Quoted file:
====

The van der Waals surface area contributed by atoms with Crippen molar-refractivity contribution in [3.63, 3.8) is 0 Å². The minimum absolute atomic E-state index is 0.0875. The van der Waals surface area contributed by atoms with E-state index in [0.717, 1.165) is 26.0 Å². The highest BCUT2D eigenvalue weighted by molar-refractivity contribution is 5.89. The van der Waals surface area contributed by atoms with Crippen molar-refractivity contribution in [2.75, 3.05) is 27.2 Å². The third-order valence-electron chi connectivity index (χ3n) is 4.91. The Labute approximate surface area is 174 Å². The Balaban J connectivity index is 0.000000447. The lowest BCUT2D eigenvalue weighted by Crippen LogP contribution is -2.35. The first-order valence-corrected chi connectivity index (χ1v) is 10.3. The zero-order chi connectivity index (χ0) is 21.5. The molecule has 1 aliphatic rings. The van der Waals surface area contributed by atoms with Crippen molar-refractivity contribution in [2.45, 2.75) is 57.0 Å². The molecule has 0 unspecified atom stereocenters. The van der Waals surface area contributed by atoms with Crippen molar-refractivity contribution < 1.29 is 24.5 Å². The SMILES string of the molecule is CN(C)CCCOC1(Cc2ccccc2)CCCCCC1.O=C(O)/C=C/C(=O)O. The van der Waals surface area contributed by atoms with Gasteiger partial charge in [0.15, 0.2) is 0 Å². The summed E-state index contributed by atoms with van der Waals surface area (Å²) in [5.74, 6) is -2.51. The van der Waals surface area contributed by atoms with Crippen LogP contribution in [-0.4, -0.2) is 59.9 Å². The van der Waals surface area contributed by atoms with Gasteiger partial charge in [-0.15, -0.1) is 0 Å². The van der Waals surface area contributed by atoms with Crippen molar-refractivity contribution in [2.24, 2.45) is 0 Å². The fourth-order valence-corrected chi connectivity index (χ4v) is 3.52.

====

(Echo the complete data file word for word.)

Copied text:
The van der Waals surface area contributed by atoms with Crippen molar-refractivity contribution in [3.63, 3.8) is 0 Å². The minimum absolute atomic E-state index is 0.0875. The van der Waals surface area contributed by atoms with E-state index in [0.717, 1.165) is 26.0 Å². The highest BCUT2D eigenvalue weighted by molar-refractivity contribution is 5.89. The van der Waals surface area contributed by atoms with Crippen molar-refractivity contribution in [2.75, 3.05) is 27.2 Å². The third-order valence-electron chi connectivity index (χ3n) is 4.91. The Labute approximate surface area is 174 Å². The Balaban J connectivity index is 0.000000447. The lowest BCUT2D eigenvalue weighted by Crippen LogP contribution is -2.35. The first-order valence-corrected chi connectivity index (χ1v) is 10.3. The zero-order chi connectivity index (χ0) is 21.5. The molecule has 1 aliphatic rings. The van der Waals surface area contributed by atoms with Crippen molar-refractivity contribution in [2.45, 2.75) is 57.0 Å². The molecule has 0 unspecified atom stereocenters. The van der Waals surface area contributed by atoms with Crippen molar-refractivity contribution < 1.29 is 24.5 Å². The SMILES string of the molecule is CN(C)CCCOC1(Cc2ccccc2)CCCCCC1.O=C(O)/C=C/C(=O)O. The van der Waals surface area contributed by atoms with Gasteiger partial charge in [0.15, 0.2) is 0 Å². The summed E-state index contributed by atoms with van der Waals surface area (Å²) in [5.74, 6) is -2.51. The van der Waals surface area contributed by atoms with Crippen LogP contribution in [-0.4, -0.2) is 59.9 Å². The van der Waals surface area contributed by atoms with Gasteiger partial charge in [-0.15, -0.1) is 0 Å². The van der Waals surface area contributed by atoms with Crippen molar-refractivity contribution in [2.24, 2.45) is 0 Å². The fourth-order valence-corrected chi connectivity index (χ4v) is 3.52.